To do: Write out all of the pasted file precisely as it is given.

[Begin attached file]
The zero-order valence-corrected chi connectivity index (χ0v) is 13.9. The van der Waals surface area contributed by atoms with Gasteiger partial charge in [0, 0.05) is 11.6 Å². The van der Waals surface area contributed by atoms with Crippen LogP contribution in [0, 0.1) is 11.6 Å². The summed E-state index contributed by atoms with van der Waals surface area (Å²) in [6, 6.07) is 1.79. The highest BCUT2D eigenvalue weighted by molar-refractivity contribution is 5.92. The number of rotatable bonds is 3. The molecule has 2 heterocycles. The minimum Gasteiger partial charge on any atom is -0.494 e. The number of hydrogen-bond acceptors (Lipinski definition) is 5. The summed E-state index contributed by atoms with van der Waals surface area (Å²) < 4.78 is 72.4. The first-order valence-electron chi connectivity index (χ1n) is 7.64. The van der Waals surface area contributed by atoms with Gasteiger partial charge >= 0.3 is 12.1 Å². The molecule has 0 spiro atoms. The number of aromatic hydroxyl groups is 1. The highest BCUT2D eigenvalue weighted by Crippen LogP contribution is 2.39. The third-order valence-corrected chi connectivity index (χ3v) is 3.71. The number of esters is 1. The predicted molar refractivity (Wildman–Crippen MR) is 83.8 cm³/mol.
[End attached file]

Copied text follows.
The zero-order valence-corrected chi connectivity index (χ0v) is 13.9. The van der Waals surface area contributed by atoms with Gasteiger partial charge in [0, 0.05) is 11.6 Å². The van der Waals surface area contributed by atoms with Crippen LogP contribution in [0, 0.1) is 11.6 Å². The summed E-state index contributed by atoms with van der Waals surface area (Å²) in [6, 6.07) is 1.79. The highest BCUT2D eigenvalue weighted by molar-refractivity contribution is 5.92. The number of rotatable bonds is 3. The molecule has 2 heterocycles. The minimum Gasteiger partial charge on any atom is -0.494 e. The number of hydrogen-bond acceptors (Lipinski definition) is 5. The summed E-state index contributed by atoms with van der Waals surface area (Å²) < 4.78 is 72.4. The first-order valence-electron chi connectivity index (χ1n) is 7.64. The van der Waals surface area contributed by atoms with Gasteiger partial charge >= 0.3 is 12.1 Å². The molecule has 0 spiro atoms. The number of aromatic hydroxyl groups is 1. The highest BCUT2D eigenvalue weighted by Crippen LogP contribution is 2.39. The third-order valence-corrected chi connectivity index (χ3v) is 3.71. The number of esters is 1. The predicted molar refractivity (Wildman–Crippen MR) is 83.8 cm³/mol.